Environmental Art, Public Art, Sculpture, Sustainable Public Art
Public Art for the Jacobs Center for Neighborhood Innovation - Our Town At Chollas Creek - San Diego, CA
9’H x 8”D Laser Cut Corten Steel with Choreographed LED Lighting
San Diego is the Most Biologically Rich County in the Continental U.S.
The landscapes of San Diego County represent a rare jewel in America’s crown of great natural spaces. From its 70 miles of scenic beaches to its majestic mile-high mountains, bucolic grasslands and deserts abloom with wildflowers, both wildlife and people enjoy and depend upon the assets of this terrain. The most biologically rich county in the continental U.S. is, however, also the most threatened. And San Diego County shelters approximately 200 imperiled plants and animals—more than in any other county in the nation.California has lost 95 percent of its riparian habitat since pre-settlement times.
Chollas Creek Historic Timeline:
For 12,000 years the Kumeyaay Indians used chollas creek as a migratory trail on their way from the mountains to the beach. Many of the plants along the way were used for food and medicine. Up until 200 years ago Chollas Creek began changing, as the settlement of immigrants moved into the region. However, in the last 50 years Chollas creek began to change rapidly with ever increasing loss of habitat and biodiversity. the creek had lost most of its natural geographic features due to freeways and other urban development that left Chollas Creek barely recognizable.
In 2002 The City of San Diego embarked on a Chollas Creek Enhancement Program. The Design/Development Guidelines are based on long established City policies and are specifically designed to address: Wetland Restoration, and Rehabilitation of Native Species, Channel Reconstruction, Landscaping, Trail System, Public Art, and Education/Interpretive Program. All of this work is evidenced in the new Chollas Creek Park. The Visualize Biodiversity pubic art sculpture supports and encourages efforts to understand and preserve our natural resources for the betterment of the Southeastern neighborhoods of San Diego.
Environmental Biodiversity & San Diego’s Chollas Creek
Chollas Creek historically was healthy and biologically diverse. Many of the native plants species are now under threat or endangered. The Chollas Creek Restoration projects eradicated invasive species and re-introduced native riparian and upland sage scrub community to restore endemic & native species.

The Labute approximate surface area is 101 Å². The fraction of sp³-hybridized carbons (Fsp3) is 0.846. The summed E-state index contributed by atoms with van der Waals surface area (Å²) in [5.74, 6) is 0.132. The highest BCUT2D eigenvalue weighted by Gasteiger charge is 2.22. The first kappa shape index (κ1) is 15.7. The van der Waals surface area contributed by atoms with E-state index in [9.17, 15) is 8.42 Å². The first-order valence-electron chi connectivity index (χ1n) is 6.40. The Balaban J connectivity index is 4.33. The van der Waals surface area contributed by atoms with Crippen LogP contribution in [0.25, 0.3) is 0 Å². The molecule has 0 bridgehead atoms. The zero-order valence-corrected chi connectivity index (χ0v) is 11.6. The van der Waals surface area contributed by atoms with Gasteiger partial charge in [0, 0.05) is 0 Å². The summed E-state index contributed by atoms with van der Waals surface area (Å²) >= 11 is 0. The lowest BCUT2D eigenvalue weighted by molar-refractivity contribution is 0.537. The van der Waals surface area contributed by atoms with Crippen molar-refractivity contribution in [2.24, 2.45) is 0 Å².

Design Inspiration: San Diego Chollas Native Plant and Pollinator Species
Several populations of Coastal or San Diego Barrel Cactus (Fetocactus viridesious), a California Native Plant Society (CNPS) is a protected species and is known to occur along the slopes of the Encanto Branch and Chollas Creek. The initiative for the Chollas Creek Enhancement Program is to o take Chollas Creek from a hidden and neglected waterway into a linear urban park, becoming a historic, geographic, symbolic and civic focal point.
The Chollas Creek public art project furthers the mission and encourages a return it to a place for exploration and play., where residents own the vision for the transformation of the space. Imagine Walking Through the Chollas Park and encountering the sculpture that is is fun and interactive - and that communicates the message of the park: Habitat Restoration, sustainability and interactivity/connectivity with the audience The public art concept for Chollas creek is unique and set to become the iconic place making statement for all the Southeastern Neighborhood of San Diego.
A grouping or a field of wildflowers is one of the most beautiful experiences we can encounter in nature. But wildflowers also support entire ecosystems for pollinators, birds, and small animals on a micro scale. Butterflies and other insects, small birds, and animals depend on seeds, nectar, and pollen for their food supply and life support system.The natural plants have adapted to an amazing array of habitats and microclimates in the region, achieving a balance with other living things and forming the foundation for all life. Imagine a place where, you can experience the incredibly diverse wildflower and biodiversity of the state of California.
Visualize Biodiversity is a 9’H x 8’D corten laser cut LED light sculpture inspired by the shape of the Barrel Cactus. While interacting with the sculpture, you encounter many of the pollinator species that you find in San Diego’s natural ecosystems, as though you’ve been transported to an oversized garden in the wild. The goal is to foster public recognition of the spectacularly diversity of San Diego county and recognize a treasure that’s to be valued and habitats to be protected. I believe that if we can individually have a unique experience with understanding an experiencing nature - we are more likely to fight to preserve it.
San Diego Pollinators Selected for the Chollas Creek Public Art Project